I know that even if I get what I wanted, having it will be novel at the start. That’s what I call “the honeymoon”. But after the honeymoon is over, the new condition becomes normal, the thrill is gone and I find that what was new and novel requires maintenance. That new thing that I own now owns me as much as I own it. Every new possession requires a decision to be made in order to use it and enjoy it. So I temper my envy.
I know that with every possession comes not just the joy of the shiny new thing, I know that every possession will come with a set of problems, decisions to be made, and a requirement for time and energy to make those decisions. I know what decision fatigue feels like. Even if that possession improves the quality of my life, it owns me. So I temper my envy.
I’ve watched the award shows, like the Oscars, the Grammys, and the Golden Globes. I’ve seen the stars, the emcees, and all that goes into acquiring that success, getting on that stage, and going home when the show is over. I am reminded of what Don Henley observed in his song, The Heart Of The Matter:
Oh, pride and competition
Cannot fill these empty arms
And the work I put between us, you know it doesn’t keep me warm
When I watch the award shows, I consider all the sacrifices made to acquire that success and ask myself if that is something I’d be willing to do. Would I be willing to make the same sacrifices that those successful people made? I really don’t know, other than to say that I’m still here, not where those successful people are. I didn’t make the same choices they made. I didn’t have the same opportunity those people had. Even if I did have the same opportunity that they had, I am not sure that I’d have had the courage to do what they did. So I temper my envy.
I know what that envy feels like. I have felt envy wash over me before. I have seen the adverse reaction I’ve had with envy. I’ve seen the distraction that envy has been for me. The single biggest problem I’ve had with envy is that envy distracts me from myself and what I could be doing to make my life better. Envy is displacement activity, like smoking. Envy is an addiction, and I’ve been addicted to ENVY. I have recovered from that addiction.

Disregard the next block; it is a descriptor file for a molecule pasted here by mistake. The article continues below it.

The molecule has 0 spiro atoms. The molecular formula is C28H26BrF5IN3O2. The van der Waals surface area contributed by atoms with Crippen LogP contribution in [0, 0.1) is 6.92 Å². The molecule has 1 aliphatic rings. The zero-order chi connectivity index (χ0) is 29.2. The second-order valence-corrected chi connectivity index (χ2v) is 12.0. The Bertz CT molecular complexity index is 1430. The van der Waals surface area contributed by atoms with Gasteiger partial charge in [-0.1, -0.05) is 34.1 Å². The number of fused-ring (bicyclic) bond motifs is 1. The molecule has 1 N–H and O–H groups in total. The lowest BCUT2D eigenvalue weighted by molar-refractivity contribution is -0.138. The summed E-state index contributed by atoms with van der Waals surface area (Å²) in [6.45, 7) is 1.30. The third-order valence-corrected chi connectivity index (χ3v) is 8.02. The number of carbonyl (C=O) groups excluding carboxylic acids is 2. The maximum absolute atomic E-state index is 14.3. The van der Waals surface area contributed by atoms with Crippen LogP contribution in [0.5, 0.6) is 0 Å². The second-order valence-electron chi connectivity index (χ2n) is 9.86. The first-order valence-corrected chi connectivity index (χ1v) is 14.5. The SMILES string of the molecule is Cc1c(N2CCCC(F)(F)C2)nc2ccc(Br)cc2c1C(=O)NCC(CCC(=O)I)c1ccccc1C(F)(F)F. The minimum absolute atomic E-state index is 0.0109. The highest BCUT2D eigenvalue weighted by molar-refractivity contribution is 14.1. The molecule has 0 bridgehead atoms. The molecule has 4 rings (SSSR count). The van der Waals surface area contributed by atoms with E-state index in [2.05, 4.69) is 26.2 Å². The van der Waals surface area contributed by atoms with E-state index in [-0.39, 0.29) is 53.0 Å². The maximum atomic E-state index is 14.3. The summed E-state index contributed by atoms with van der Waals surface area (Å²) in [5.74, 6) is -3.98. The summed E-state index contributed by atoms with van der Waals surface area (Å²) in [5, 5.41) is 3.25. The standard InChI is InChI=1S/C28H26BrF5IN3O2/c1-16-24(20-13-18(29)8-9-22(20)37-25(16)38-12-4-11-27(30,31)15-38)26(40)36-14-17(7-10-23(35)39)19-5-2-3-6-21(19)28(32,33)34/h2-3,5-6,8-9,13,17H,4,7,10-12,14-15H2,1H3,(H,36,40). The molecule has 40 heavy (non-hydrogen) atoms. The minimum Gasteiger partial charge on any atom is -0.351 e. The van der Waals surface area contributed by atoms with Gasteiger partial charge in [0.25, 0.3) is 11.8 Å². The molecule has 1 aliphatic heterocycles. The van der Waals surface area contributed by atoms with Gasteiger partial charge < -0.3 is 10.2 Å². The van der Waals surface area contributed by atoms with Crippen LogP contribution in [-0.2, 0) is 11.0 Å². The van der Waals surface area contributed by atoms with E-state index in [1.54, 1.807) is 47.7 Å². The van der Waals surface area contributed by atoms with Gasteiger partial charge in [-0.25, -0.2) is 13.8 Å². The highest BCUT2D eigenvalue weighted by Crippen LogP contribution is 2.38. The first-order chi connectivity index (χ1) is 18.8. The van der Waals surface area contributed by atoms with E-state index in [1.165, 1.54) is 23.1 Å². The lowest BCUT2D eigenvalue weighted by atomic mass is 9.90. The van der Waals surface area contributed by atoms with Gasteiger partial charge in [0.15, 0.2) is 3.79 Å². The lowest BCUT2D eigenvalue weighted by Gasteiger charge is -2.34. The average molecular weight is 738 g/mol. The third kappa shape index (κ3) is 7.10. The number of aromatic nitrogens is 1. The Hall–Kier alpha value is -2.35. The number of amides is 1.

Whenever I feel envy, I remind myself that everyone is on their own path. I remind myself that I don’t know what sacrifices were made for that other person to get what I felt envy for. I remind myself that a whole new set of problems can arise with whatever I envied if I ever got what I wanted or what that other person had that I thought I wanted. I remind myself that the object of my envy is not a replacement for making a choice to be happy with what I have now. I remind myself that I can replace my envy with gratitude.
Gratitude is the cure for envy. I’ve looked at a lot of potential solutions for envy. Work harder. Save your money. Displace the envy with a distraction. Call a friend. Read a book. Spend time with friends. Take a walk to the park. Do something other than envy something that someone else has. I’ve tried many things, but the most consistent remedy I’ve ever found for envy is gratitude.
Gratitude doesn’t cost any money. Gratitude is accessible. Gratitude is low hanging fruit. Gratitude is habit-forming, but it’s not addictive. You can never have too much gratitude. Gratitude is like the air we breathe, we have to notice it to appreciate it.